It was nearing five o’clock in the morning and I hadn’t been to sleep. Screeching, indistinguishable death metal poured out across our normally peaceful inner-city suburb. Fed up, I marched up the street and knocked on the door of the offending house, only to be met by a mad man brandishing a knife.
The night I confronted my neighbour, who’d been slowly sending me batty for close to three weeks, was one of the scariest of my adult life. It also served as an important lesson to leave late night visits to party houses to the boys and girls in blue.
I’d been living in my apartment, mid-renovation, for a few months, in a lovely neighbourhood that’s mostly full of old colonial homes and terraces, just a stone’s throw from the city. It offered the best of both worlds – relatively quiet yet a short trip from the action. Then, one night, the action came to me… set to a 90s metal soundtrack.
It was Metallica, combined with the sound of people talking loudly and laughing hysterically. Without exaggeration, I could hear every word of their conversations. They weren’t that amusing. The host sounded like a prize pig too, cracking nothing but misogynist, homophobic or racist jokes. His piercing, cockney accent was almost as infuriating as his selection of music.
The house itself was about 20 metres away and elevated at the top of a hill, directly overlooking my bedroom window. The guy’s parties usually kicked off around midnight and took place almost every night. Not weekends, either – random Tuesday, Wednesday and Thursday evenings, typically.
For a few nights, I put up with it. I’m not sure why – perhaps I’m just a pacifist at heart, seeking to avoid confrontation. Or a wimp. Anyway, towards the end of a very long and sleep-deprived week, one of the shindigs turned nasty. As he and his girlfriend broke into a loud and descriptive verbal argument, their mates began filing off the balcony and onto the street.
Then I heard the slap, followed by a shriek and a high-pitched “I can’t believe you hit me! I hate you!” I called the police and they responded quickly. That night, I was able to get to sleep by three o’clock. It was bliss.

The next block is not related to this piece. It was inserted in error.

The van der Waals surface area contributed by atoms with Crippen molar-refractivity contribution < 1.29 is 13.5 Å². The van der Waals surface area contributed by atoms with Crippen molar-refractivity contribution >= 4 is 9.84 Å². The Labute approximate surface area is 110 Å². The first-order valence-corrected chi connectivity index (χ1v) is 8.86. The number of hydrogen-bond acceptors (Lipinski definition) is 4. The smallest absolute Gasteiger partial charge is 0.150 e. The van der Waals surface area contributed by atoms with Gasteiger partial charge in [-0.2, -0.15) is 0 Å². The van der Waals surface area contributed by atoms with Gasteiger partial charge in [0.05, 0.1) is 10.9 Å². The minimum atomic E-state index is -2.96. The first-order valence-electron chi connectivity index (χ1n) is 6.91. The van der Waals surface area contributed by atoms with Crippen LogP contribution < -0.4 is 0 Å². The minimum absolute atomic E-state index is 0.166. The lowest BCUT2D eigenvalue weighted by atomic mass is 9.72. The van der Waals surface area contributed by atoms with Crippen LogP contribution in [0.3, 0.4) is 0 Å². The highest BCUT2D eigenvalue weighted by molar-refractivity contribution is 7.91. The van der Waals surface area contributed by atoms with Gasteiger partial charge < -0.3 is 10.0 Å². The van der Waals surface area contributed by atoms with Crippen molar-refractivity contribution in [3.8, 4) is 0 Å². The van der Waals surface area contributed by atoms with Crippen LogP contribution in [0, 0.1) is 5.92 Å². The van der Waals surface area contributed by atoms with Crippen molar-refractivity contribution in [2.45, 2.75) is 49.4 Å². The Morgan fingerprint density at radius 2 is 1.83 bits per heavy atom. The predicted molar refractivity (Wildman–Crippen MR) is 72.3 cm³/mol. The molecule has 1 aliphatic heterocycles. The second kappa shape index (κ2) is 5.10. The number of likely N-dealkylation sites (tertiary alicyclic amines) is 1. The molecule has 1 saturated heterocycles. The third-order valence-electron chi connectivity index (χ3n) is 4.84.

The horror kicked off again a few nights later with The Prodigy. This time, and in nights to follow, I called the police. They’d come, tell my nightmare neighbour to keep it down, and leave. Sometimes the guests would leave and he’d hit the hay, but other times the volume would escalate again within minutes.
One morning, I’d had enough. I marched up the street in my pyjamas and pounded on the door with a witty but barbed spiel scripted in my head. Instead, I was left totally speechless when the guy greeted me with a knife. Why was he angry at me? Bizarre.
I backed away at lightning speed, returned home, hid in the cupboard (I don’t know why) and called the police. The next day, shaken up and thoroughly hysterical from the torture of extended sleep deprivation, I recounted my story to a lawyer friend. He took over the situation, tracking down the owner of the property and threatening to sue if the tenant wasn’t evicted.
It seems a bit extreme but in the end it was the only thing that worked. The tenants were gone a week later and I never heard so much as a peep from their replacements. This is after weeks of begging my local council to take action and near-nightly calls to the police. Equally annoyed neighbours up and down the street were also too frightened by the guy’s apparent aggression to do anything about the noise. We were all stuck between a rock and an idiot.
Noise is a problem that affects a lot of communities and a new website aims to help, as well as cash in. The service offers discounted legal action over inconsiderate neighbours by hitting offenders where it hurts – the hip pocket.
For a fee, those copping an eardrum bashing can have legal letters sent from a lawyer to the owner of the offending property. A failure to act gives cause for further action, the operators say. Not a bad idea.
In some ways, I’m glad that I was living in the property and not a tenant, who’d naturally be unlikely to stick around too long. A friend is going through that situation at the moment, where her renters are fed up with a noisy neighbour and want to cut their lease early.
Have you experienced a nightmare neighbour? What did you do to rectify the situation?
Shannon Molloy is the deputy editor of Australian Property Investor magazine www.apimagazine.com.au